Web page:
Stamford Bridge

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View from the Lower East Stand, Stamford Bridge

Chelsea have only ever had one home ground, Stamford Bridge, where they have played since foundation. The stadium is located on the border of Fulham and Chelsea, in the London Borough of Hammersmith and Fulham, within the Moore Park Estate also known as Walham Green. The official record attendance at the stadium is 82,905, on 12 October 1935 in a league match against Arsenal, however over 100,000 were reported to have attended a friendly match against Dynamo Moscow in 1945. Stamford Bridge recorded the highest average attendances in England in the 1919-20 and 1954-55 seasons.




18th century maps show a 'Stanford Creek' running along the route of what is now a railway line at the back of the East Stand as a tributary of the Thames.

The stream had two local bridges: Stanford Bridge on the Fulham Road (also recorded as Little Chelsea Bridge) and Stanbridge on the Kings Road, now known as Stanley Bridge. Stanford Creek, Stanford Bridge and Stanbridge no doubt all contributed in some uncertain way to the eventual name of Stamford Bridge, which must have been further suggested by the well known Battle of Stamford Bridge in Yorkshire, a famous victory by King Harold Godwinson over King Harald Hardråde of Norway in 1066, which took place shortly before Harold's defeat at the hands of the Normans at the Battle of Hastings.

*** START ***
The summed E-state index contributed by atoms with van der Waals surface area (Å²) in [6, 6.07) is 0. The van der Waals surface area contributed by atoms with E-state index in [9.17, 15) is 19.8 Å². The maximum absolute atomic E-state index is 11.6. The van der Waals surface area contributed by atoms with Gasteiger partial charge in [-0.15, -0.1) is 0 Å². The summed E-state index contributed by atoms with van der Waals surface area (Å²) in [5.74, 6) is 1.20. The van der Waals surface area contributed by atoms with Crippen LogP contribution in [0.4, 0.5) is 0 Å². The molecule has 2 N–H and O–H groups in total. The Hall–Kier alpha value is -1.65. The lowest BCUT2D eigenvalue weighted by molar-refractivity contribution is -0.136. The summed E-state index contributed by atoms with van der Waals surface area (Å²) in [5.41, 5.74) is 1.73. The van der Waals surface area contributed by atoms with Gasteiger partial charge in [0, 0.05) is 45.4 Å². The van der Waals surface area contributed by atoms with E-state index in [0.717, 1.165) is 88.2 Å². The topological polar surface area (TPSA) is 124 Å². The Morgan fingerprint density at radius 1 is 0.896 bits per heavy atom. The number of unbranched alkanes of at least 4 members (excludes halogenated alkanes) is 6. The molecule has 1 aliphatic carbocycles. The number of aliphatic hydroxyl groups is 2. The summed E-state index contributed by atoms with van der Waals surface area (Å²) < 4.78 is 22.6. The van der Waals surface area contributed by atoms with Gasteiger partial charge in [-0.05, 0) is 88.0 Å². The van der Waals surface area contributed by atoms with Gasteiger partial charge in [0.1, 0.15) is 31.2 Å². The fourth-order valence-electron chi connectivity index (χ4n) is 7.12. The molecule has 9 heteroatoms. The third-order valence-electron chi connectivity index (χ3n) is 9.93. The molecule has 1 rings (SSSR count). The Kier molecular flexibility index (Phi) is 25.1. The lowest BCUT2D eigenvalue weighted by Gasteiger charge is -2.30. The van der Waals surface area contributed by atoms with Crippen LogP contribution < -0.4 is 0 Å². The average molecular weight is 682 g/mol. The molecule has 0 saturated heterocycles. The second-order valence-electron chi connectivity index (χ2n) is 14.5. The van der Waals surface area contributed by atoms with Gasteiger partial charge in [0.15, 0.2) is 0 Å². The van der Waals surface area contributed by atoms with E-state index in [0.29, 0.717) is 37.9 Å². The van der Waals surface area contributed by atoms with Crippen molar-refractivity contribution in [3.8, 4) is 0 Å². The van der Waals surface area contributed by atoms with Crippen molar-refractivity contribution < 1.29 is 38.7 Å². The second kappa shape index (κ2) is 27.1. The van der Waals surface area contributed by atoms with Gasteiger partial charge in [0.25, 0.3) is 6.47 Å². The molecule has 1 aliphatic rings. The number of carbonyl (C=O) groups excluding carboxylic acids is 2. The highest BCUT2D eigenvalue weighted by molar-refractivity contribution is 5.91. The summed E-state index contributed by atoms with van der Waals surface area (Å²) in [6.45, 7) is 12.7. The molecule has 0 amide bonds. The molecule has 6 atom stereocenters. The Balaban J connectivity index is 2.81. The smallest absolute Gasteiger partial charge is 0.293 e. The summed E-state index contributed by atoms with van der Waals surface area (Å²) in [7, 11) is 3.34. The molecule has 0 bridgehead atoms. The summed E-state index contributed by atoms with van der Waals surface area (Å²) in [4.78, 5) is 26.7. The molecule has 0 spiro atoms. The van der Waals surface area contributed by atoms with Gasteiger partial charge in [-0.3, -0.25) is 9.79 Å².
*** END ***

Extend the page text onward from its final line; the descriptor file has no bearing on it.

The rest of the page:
Early history

Stamford Bridge was officially opened on 28 April 1877. For the first 28 years of its existence it was used almost exclusively by the London Athletics Club as an arena for athletics meetings and not at all for football. In 1904 the ground was acquired by businessman Gus Mears and his brother Joseph, who had previously acquired additional land (formerly a large market garden) with the aim of staging football matches on the now 12.5 acre (51,000 m²) site.

Stamford Bridge in the early 20th Century.
Stamford Bridge was designed for the Mears family by the noted football architect Archibald Leitch. They offered to lease the stadium to Fulham Football Club, but the offer was turned down. As a consequence, the owners decided to form their own football club to occupy their new ground. Most football clubs were founded first, and then sought grounds in which to play, but Chelsea were founded for Stamford Bridge. Since there was already a football club named Fulham in the borough, the founders decided to adopt the name of the adjacent borough of Chelsea for the new club, having rejected names such as Kensington FC, Stamford Bridge FC and London FC.

As originally constructed, Stamford Bridge was an athletics track and the pitch was initially located in the middle of the running track. This meant that spectators were separated from the field of play on all sides by the width of running track and, on the north and south sides, the separation was particularly large because the long sides of the running track considerably exceeded the length of the football pitch. The stadium had a single stand for 5,000 spectators on the east side. Designed by Archibald Leitch, it is an exact replica of the Johnny Haynes stand he had previously built at the re-developed Craven Cottage (and the main reason why Fulham had chosen not to move into the new ground). The other sides were all open in a vast bowl and thousands of tons of material excavated from the building of the Piccadilly Line provided high terracing for standing spectators exposed to the elements on the west side.